A History of the County of Warwick: Volume 7, the City of Birmingham. Originally published by Victoria County History, London, 1964.
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THE CITY OF BIRMINGHAM
In 1780, in the preface to his History of Birmingham, William Hutton noted that until then Birmingham had 'never manufactured a history of herself who has manufactured everything else'. (fn. 1) Since Hutton's day this lack of histories has been repaired without in any way diminishing the town's fertility in other directions. Out of origins of unusual obscurity for so great a city Birmingham by the Interregnum had become widely known as 'a place very eminent for most commodities made of iron'. (fn. 2) A century later Samuel Johnson, though not always flattering to Birmingham, dubbed it 'the seat of the mechanic arts'. (fn. 3) By the early 19th century its native 'genius to invent' and 'hand to execute' (fn. 4) had combined to multiply its industries still further and to endow them with a repute extending throughout the world. It became, in fact, the nucleus of one of the most important industrial conurbations of the British Isles.
'Toys' and jewellery, small arms, printing, nails and screws, bedsteads, chocolate, bicycles and motor cars, chemicals and engineering have made Birmingham a household word. The renown of Soho in the 18th century is matched by that of Longbridge in the 20th.
Nor has Birmingham's repute been purely industrial. Joseph Priestley epitomized the town's importance in the 18th century as a triple centre of nonconformity, radical politics, and scientific research. Later Attwood and the Birmingham Chartists, Bright and the Birmingham Liberals, and Chamberlain and the Birmingham Unionists brought the city's name to the forefront of national politics, just as Cadbury and Bournville have made Birmingham important in the history of English social welfare. In the present century Birmingham remains one of the world's great cities, and continues to expand and thrive. For fifty years, both in area and population, it has been the second largest English city. (fn. 5)
The ancient parish of Birmingham comprising 2,996 acres lay entirely in Warwickshire. (fn. 6) On the north lay Handsworth parish in Staffordshire with its hamlet Perry Barr, (fn. 7) and on the east the Warwickshire parish of Aston comprising the townships of Aston, Witton, Erdington, Water Orton, Castle Bromwich, Little Bromwich, Bordesley, Deritend, Duddeston with Nechells, and Saltley with Washwood. (fn. 8) On the south Birmingham was bounded by Edgbaston in Warwickshire (fn. 9) and on the west by the Staffordshire parish of Harborne and its chapelry of Smethwick. (fn. 10)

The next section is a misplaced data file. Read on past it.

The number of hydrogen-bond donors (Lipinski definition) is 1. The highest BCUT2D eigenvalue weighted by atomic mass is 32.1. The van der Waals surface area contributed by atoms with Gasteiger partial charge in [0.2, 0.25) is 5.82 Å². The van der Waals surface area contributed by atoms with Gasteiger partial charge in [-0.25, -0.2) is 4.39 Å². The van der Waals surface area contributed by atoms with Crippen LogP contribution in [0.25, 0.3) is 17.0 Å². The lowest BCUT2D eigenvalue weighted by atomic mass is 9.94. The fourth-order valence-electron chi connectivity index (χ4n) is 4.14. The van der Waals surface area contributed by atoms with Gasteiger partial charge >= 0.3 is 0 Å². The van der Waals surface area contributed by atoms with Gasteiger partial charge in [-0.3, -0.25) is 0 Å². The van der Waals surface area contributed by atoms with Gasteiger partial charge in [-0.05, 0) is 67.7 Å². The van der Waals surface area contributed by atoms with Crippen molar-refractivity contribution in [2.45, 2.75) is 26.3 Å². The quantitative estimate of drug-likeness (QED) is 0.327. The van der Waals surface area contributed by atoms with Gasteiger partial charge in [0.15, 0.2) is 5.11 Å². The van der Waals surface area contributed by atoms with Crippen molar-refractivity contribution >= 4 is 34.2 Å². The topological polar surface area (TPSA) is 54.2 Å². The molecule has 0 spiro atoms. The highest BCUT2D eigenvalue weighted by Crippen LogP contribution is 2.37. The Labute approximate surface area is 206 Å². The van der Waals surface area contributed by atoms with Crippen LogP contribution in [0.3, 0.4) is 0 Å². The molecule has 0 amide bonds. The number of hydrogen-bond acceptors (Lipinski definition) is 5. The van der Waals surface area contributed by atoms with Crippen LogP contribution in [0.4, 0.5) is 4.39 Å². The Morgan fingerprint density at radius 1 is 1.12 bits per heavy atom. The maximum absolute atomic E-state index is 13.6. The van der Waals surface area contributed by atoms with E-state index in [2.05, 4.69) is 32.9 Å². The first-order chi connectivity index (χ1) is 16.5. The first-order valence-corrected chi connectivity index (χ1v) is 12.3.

Until the 19th century the boundaries of the ancient parish defined the administrative limits of the town. The Improvement Acts of 1769 and 1773 (fn. 11) referred to the 'town of Birmingham' without further definition but the Act of 1801 (fn. 12) empowered the Commissioners to extend the boundaries of the town 'within the parish only'. By 1832 the eastern half of the ancient parish and parts of the parish of Aston were densely populated: building had not been so extensive in Edgbaston but the parish was becoming urbanized. (fn. 13) The boundaries of the parliamentary borough were therefore drawn to include, with the parish of Birmingham, the townships of Duddeston with Nechells, Deritend and Bordesley (all in the parish of Aston) and the whole of Edgbaston parish. (fn. 14) When, in 1838, the town was granted its charter, the parliamentary borough boundaries were taken as those for the new municipality. (fn. 15) The churchwardens and select vestry of Edgbaston asked that their parish should be left out of the borough but nothing apparently came of the request. (fn. 16) The boundaries of the borough (after 1889, the city) remained the same until 1891: in that year the city was extended (fn. 17) to include the half of Harborne parish (Staffordshire) not in the Smethwick area, an area named Balsall Heath in the northern (Moseley) division of King's Norton (fn. 18) parish (Worcestershire) and two townships in Aston parish, Saltley, and Ward End (otherwise called Little Bromwich). In 1909 the civil parish of Quinton in Worcestershire was added to the city. (fn. 19) In 1911 the area of the city was almost trebled by a further extension of its boundaries: under the Greater Birmingham Act (fn. 20) the borough of Aston Manor, Erdington and Handsworth Urban Districts, most of King's Norton and Northfield Urban District (i.e. excluding Beoley, Rednal, Rubery, Wythall, and Cofton Hackett), and Yardley Rural District (fn. 21) were brought within the city boundaries. (fn. 22) In 1928 Perry Barr Urban District was divided between West Bromwich, Birmingham and Sutton Coldfield, the greater part of the area being placed within the bounds of the city. (fn. 23) In 1931 part of the parish of Solihull (fn. 24) and parts of the parishes of Castle Bromwich, (fn. 25) Minworth, (fn. 26) and Sheldon (fn. 27) in the Meriden Rural District were added to the city. (fn. 28)
It is with the history of all this area, now confined within the boundaries of the modern city of Birmingham, that this volume is concerned.